Democracy is unthinkable without political parties. And without a committed base of volunteers, workers and cadres, it is hard for any party to survive in the competitive arena of electoral politics. While the burgeoning research on the transactional relationship between politicians and voters has improved our understanding about the role of political workers as middlemen, the research on their role as activist of political parties is conspicuous by its absence.
Even the knowledge of basic things such as the demographic profile of workers of a party largely relies on proxy measures such as its voting base. We assume that a BJP worker is more likely to be upper caste and urban, and a BSP activist would be a Dalit. Whereas the social base of political parties keeps shrinking and expanding, as we know from the experience of the BJP and the BSP over the past decade.
Similarly, we have rarely inquired into the levels of ideological attachment that political workers display. Do they see themselves as ideological messengers of a party, or merely as loyal soldiers of an ambitious politician? Do political intermediaries display partisan loyalties, or do they change political preferences at the drop of a hat? We also have very little knowledge of what proportion of such workers see politics as a full-time vocation and main source of earning their living. What do part-time political workers expect in return from their engagement in this field?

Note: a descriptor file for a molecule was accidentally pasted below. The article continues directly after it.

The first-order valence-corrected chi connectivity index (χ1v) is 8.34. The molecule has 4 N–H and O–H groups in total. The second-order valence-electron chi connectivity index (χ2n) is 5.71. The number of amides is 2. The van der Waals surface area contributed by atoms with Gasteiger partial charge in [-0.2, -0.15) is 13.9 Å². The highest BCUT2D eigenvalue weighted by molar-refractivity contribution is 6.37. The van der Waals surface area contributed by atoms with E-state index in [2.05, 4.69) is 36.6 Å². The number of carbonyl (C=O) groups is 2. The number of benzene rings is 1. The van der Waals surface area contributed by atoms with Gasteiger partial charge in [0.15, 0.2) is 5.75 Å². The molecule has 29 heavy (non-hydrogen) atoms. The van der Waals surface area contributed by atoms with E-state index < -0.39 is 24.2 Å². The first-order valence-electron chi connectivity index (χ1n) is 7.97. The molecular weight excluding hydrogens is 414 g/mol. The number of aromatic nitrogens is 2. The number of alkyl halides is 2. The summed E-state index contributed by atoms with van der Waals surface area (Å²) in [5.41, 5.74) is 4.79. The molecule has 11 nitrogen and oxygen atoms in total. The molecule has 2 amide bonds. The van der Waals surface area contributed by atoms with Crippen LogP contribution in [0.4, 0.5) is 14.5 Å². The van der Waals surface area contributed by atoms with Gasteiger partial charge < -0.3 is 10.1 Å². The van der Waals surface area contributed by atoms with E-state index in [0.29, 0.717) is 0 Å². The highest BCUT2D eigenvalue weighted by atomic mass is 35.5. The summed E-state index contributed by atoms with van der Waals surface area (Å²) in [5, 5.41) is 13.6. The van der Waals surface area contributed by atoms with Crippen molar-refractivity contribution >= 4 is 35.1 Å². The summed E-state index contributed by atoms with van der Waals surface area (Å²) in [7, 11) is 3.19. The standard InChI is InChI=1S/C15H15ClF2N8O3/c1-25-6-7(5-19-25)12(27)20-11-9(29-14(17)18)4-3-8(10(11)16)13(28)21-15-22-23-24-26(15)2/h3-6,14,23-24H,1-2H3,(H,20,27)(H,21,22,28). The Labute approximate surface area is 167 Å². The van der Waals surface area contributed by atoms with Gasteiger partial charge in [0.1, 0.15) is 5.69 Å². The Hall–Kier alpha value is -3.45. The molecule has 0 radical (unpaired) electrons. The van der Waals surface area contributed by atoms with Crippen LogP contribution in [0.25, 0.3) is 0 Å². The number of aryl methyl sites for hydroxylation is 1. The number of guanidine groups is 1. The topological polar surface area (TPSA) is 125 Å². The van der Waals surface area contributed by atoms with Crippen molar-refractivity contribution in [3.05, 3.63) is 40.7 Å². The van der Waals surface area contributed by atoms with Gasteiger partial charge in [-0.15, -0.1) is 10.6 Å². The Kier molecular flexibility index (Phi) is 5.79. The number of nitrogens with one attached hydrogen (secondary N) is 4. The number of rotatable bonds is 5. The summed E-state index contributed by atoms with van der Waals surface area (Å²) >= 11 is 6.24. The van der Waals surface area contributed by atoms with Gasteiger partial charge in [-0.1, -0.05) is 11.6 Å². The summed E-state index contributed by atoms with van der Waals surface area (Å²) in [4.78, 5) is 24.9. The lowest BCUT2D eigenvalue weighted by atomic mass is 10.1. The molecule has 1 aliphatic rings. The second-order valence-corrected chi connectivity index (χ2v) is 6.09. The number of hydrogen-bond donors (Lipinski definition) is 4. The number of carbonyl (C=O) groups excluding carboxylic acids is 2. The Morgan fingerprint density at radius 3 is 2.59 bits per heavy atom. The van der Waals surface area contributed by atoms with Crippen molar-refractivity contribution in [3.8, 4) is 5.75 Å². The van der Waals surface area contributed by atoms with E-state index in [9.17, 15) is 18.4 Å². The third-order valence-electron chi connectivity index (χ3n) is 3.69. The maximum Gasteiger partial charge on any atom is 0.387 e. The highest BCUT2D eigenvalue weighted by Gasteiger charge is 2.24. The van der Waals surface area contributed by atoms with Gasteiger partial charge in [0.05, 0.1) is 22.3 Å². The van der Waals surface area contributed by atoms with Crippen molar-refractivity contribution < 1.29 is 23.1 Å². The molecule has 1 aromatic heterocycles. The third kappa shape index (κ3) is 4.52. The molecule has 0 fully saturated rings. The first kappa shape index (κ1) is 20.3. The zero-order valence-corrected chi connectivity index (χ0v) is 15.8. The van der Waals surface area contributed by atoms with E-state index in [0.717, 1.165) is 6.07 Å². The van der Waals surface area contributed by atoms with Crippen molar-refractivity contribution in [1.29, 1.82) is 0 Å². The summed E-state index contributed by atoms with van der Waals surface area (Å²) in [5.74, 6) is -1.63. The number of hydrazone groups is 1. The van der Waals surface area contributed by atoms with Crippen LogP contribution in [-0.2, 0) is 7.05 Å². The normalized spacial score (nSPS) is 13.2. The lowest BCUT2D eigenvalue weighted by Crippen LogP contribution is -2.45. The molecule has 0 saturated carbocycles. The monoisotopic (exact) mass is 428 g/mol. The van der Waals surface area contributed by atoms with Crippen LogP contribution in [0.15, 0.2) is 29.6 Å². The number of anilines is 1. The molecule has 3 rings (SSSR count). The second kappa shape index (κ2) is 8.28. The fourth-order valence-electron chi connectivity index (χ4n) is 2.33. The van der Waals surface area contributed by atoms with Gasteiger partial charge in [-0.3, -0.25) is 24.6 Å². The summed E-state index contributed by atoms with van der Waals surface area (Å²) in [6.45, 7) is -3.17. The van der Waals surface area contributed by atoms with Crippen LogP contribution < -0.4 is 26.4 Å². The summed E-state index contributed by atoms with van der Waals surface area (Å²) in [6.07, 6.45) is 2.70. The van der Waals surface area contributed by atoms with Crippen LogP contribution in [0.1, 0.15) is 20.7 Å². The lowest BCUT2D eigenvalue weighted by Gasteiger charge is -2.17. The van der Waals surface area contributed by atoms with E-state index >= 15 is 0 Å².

As party activists, politician’s agent, ticket aspirant, broker, fixer, etc all rolled into one, political workers are the most critical element of an understudied aspect of Indian politics. And this gaping hole is having serious consequences in interpreting the changing nature of Indian democracy.
Each year, India witnesses the emergence of dozens of new parties, but few manage to enter the Lok Sabha or Vidhan Sabha, and fewer manage to survive beyond two election cycles. Elections are also becoming increasingly costly, and yet the number of contesting candidates is also growingly rapidly, despite the fact that a vast majority of candidates lose their deposits.
It is not uncommon for such contradictory tendencies to co-exist. The rapid proliferation of political parties and candidates has given rise to a scholarly consensus in defining the nature and character of Indian politics. Yet, empirical realities continue to defy the foundation of this consensus. The picture is much more complex than what the simple depictions and provocative generalisations tend to assume. To be clear, this assertion is not to suggest that the prevailing wisdom is mythical and has no connection with real world.